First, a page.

Cholesterol- how to lower cholesterol
Cholesterol is a fatty substance made in the liver and found in our blood, playing a vital role in how every cell in our body works. It is needed to make Vitamin D, some hormones and bile for the digestive system.
While it plays a vital role in how every cell works in your body, too much cholesterol in your blood increases your risk of heart and circulatory diseases.
'Good' and 'bad' cholesterol
'Bad' cholesterol can stick to the walls of your blood vessels, narrowing them and causing a stroke or heart attack.
'Good' cholesterol takes 'bad' cholesterol to the liver, where it is broken down and passed out of the body.
Levels and types of blood cholesterol can be affected by a number of factors:
- The genes passed down from your family
- including any history of stroke or heart disease
- Your diet, weight and lifestyle
- smoking stops 'good' cholesterol taking cholesterol from fatty deposits to the liver, leading to the narrowing of arteries
- Your age and whether you are male or female
- The older you get, the more likely you will have narrowing of the arteries, while men are more likely to have heart attacks
- Ethnicity and your medical history, such as already having diabetes or high blood pressure
Maintaining a healthy cholesterol level
There are a number of ways to help keep your cholesterol at a healthy level:
- Being active for 30 minutes a day strengthens the heart and increases your ‘good’ cholesterol
- Stopping smoking lowers your cholesterol level and helps reduce the risk of heart disease
- Maintaining a healthy balanced diet will help keep your cholesterol level low
Cholesterol and your diet
There are some simple dietary changes that can improve your cholesterol level, including:
- Eating more fruit and vegetables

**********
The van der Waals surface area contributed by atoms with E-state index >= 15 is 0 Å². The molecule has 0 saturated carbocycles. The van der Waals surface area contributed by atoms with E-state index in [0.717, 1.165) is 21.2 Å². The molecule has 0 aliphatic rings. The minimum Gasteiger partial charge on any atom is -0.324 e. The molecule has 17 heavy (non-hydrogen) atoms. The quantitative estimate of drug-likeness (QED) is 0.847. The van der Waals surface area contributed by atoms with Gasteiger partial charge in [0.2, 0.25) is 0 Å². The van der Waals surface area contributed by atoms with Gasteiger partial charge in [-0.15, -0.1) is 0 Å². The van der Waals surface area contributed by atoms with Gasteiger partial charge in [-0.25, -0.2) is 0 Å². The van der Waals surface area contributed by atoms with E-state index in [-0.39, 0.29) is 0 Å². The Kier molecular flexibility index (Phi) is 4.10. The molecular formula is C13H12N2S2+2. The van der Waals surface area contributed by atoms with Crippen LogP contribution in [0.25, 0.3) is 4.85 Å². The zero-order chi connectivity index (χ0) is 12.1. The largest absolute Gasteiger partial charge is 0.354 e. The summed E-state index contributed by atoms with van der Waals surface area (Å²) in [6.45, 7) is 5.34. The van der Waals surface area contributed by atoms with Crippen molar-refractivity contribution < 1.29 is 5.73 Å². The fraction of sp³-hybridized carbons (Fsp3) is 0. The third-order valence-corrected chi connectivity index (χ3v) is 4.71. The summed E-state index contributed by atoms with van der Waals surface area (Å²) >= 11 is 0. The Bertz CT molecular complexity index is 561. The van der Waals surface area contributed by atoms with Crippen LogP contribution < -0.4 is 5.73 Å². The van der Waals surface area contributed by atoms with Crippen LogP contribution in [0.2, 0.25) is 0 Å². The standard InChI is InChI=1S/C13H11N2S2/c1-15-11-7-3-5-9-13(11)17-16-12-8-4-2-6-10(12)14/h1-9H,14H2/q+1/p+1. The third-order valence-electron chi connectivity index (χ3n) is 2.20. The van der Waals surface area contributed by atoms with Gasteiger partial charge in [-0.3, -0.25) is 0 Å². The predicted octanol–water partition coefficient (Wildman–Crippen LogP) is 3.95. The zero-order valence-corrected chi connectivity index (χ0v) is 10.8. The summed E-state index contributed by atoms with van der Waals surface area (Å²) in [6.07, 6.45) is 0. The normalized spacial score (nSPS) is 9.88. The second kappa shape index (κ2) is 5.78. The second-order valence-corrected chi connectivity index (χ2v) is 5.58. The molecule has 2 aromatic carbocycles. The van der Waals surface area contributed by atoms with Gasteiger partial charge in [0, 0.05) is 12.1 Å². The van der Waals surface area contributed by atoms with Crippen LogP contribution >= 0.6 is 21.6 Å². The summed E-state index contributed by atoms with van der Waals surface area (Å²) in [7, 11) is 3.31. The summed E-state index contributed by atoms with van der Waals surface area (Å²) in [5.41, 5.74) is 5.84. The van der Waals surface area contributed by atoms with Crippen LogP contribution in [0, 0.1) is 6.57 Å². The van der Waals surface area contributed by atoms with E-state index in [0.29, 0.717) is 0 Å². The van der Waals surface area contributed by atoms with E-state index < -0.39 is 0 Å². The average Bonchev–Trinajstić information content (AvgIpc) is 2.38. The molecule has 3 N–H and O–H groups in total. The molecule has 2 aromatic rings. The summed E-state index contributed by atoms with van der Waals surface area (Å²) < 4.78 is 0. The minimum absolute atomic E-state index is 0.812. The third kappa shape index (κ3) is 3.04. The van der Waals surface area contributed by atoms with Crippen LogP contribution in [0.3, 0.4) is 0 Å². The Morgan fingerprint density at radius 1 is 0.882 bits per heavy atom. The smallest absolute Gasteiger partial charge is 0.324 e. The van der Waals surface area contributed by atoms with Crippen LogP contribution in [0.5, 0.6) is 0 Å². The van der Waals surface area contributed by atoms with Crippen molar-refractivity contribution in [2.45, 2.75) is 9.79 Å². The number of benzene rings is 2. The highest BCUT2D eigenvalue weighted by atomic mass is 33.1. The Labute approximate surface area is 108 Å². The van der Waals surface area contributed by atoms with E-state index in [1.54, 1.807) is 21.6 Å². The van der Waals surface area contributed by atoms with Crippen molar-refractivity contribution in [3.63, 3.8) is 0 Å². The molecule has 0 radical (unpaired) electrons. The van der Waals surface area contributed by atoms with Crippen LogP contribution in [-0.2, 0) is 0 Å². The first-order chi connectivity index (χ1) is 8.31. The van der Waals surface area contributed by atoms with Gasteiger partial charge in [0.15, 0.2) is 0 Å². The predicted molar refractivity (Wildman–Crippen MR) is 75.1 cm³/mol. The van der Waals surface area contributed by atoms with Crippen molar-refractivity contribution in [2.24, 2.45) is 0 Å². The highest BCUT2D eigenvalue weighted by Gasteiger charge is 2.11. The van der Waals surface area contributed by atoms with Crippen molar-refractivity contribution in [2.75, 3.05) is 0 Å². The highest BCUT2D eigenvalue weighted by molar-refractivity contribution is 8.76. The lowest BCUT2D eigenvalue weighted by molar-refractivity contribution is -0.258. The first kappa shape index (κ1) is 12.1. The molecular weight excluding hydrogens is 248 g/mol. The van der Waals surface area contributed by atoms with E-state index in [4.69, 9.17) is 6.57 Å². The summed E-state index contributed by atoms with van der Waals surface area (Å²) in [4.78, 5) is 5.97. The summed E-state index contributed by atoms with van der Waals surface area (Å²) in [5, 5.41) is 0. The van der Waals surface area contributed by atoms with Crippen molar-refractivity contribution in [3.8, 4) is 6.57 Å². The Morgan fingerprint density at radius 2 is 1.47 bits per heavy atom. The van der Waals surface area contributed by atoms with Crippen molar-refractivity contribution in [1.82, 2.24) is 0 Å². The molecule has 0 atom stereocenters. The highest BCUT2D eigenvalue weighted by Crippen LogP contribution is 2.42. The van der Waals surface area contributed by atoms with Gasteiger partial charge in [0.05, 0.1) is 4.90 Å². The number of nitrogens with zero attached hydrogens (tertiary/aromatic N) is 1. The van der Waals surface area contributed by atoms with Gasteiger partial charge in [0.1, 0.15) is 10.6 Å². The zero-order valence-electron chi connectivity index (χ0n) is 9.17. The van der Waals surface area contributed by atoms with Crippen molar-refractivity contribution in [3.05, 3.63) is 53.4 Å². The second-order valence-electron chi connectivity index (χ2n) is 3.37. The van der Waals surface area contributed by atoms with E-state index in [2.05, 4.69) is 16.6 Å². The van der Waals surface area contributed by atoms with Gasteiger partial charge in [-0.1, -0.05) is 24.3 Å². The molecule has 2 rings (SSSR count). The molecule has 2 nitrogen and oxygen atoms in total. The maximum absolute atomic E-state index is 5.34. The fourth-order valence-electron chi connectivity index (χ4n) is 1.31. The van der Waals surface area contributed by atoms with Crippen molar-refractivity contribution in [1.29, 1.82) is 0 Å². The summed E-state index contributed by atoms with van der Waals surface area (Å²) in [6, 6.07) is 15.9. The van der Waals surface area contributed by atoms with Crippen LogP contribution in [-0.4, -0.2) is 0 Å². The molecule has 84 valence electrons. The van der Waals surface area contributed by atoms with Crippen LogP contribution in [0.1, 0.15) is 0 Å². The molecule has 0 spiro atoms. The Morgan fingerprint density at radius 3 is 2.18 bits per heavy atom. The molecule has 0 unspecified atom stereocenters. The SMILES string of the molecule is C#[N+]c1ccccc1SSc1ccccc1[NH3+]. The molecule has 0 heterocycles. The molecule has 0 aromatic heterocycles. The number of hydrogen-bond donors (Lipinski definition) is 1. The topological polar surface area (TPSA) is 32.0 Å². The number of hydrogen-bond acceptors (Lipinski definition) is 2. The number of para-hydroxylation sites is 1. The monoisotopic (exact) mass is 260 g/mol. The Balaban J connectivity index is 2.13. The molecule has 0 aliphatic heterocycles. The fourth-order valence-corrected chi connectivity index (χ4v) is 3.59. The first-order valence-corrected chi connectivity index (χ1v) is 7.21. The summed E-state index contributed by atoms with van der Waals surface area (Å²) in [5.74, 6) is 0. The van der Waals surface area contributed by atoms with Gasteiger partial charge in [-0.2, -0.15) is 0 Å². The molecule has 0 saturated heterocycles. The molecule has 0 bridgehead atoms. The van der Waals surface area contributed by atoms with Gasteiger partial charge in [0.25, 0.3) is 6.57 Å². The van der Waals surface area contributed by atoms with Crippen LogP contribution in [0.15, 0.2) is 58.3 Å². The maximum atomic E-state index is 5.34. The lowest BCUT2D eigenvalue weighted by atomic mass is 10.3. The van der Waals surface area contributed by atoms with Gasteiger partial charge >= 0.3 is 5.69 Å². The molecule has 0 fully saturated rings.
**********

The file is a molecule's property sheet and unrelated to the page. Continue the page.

- Avoiding foods high in saturated fat, which include butter and lard, cakes and biscuits, fatty meats and cheese, palm and coconut oils
- Alternatives include spreads containing healthier oils, such as sunflower, olive, rapeseed and vegetable oils
- Including foods high in Omega-3, such as avocados and oily fish (mackerel, salmon and tuna)
- Eating wholegrain foods, such as oats, beans, pulses and lentils will help lower your cholesterol
- 'Cholesterol busters' are particularly good at reducing cholesterol and include soya (an alternative to milk), oats and barley, all nuts and foods containing plant sterols
Your GP may suggest having your blood cholesterol levels tested, particularly if any of the following applies:
- You have been diagnosed with coronary heart disease
- A close family member has a cholesterol condition
- You are overweight/obese
- You have high blood pressure or diabetes
- You have had a stroke, a mini stroke or peripheral arterial disease
- You are over the age of 40
If you fall into the categories mentioned or are concerned about any impact your family history or your lifestyle may have on your cholesterol level, ask your GP for advice
Sources used in writing this article are available on request
Information contained in this Articles page has been written by talkhealth based on available medical evidence. Our evidence-based articles are certified by the Information Standard and our sources are available on request. The content is not, though, written by medical professionals and should never be considered a substitute for medical advice. You should always seek medical advice before changing your treatment routine. talkhealth does not endorse any specific products, brands, or treatments.
Information written by the talkhealth team
Last revised: 15 October 2018
Next review: 15 July 2022